The message of the podcast series is that sometimes life is unfair, but that you should speak up about things that matter to you. I think Susan B. Anthony is brave and smart because she stands up to people and is strong in what she believes. I am thankful for having people like her so I can vote when I turn 18.

I give The Magic Sash 5 out of 5 stars and recommend it for ages 7 to 13. This podcast is available now, so go look for it from TRAX from PRX at:

By Cadence G., KIDS FIRST! Film Critic, age 11

The newly released podcast The Magic Sash is entertaining and educational! Aly Raisman, a gold-medal gymnast and advocate, hosts and she pops in multiple times during each podcast to give us some more facts about the events. What's incredibly impressive is that while it is educational, it is also really entertaining. The voice actors are animated, adding fun and detail to each episode.

The Magic Sash follows Lotty (Katelyn Joseph) and Isaiah (David Dotson) as they begin to prepare for their school project about women's rights. Together they unexpectedly dive into the past with a magical sash where they discover the challenges women faced in the 1800s and 1900s. They learn about the struggles that women's rights advocates went through just to make their voice heard. Florence (Jennifer Roszell) and Susan B. Anthony (Susan Riley Stevens) are the main advocates that Lotty and Isaiah learn about.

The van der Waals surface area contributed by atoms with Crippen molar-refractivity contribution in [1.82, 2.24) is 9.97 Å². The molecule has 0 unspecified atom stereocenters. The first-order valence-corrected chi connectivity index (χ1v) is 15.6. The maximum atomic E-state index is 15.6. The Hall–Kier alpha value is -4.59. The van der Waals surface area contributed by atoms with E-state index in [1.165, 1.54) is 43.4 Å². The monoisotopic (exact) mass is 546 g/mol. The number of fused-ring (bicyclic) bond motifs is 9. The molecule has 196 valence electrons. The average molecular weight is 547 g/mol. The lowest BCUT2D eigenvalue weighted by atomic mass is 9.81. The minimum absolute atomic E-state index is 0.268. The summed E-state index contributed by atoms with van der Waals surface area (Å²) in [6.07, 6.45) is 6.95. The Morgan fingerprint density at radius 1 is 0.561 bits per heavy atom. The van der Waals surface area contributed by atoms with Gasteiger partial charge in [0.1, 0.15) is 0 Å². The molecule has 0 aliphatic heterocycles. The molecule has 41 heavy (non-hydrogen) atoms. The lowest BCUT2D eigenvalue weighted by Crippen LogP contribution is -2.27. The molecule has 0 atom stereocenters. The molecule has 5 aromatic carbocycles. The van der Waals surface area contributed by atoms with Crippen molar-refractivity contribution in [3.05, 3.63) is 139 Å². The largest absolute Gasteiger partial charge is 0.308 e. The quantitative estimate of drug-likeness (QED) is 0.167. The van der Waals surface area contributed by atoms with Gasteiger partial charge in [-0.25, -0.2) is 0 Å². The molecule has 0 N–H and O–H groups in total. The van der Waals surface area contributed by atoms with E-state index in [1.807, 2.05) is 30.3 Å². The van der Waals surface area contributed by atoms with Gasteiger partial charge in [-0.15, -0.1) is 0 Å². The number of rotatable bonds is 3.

This podcast has many highlights, including how it really paints a picture in my head, which is especially important in a podcast. The educational facts about women's rights mixed with the edge-of-your-seat storyline are spot on. We get informed about many events in the history of women's rights, but it isn't just a boring fact list. It has a real, big-screen-worthy plot. All the characters are played by talented actors that not only speak in character, but also grab your attention with their tone. Also unforgettable are the sound effects. In entertainment where you can't actually see what is going on, the sound effects are so important. They illuminate what can't be described by voices. For example, when Lotty and Isaiah travel in and out of the past, there is a time-traveling sound that is always used. This is fantastic because I always know when they go back in time. The time warping could easily get confusing, but it's not because of the well-placed sound effects.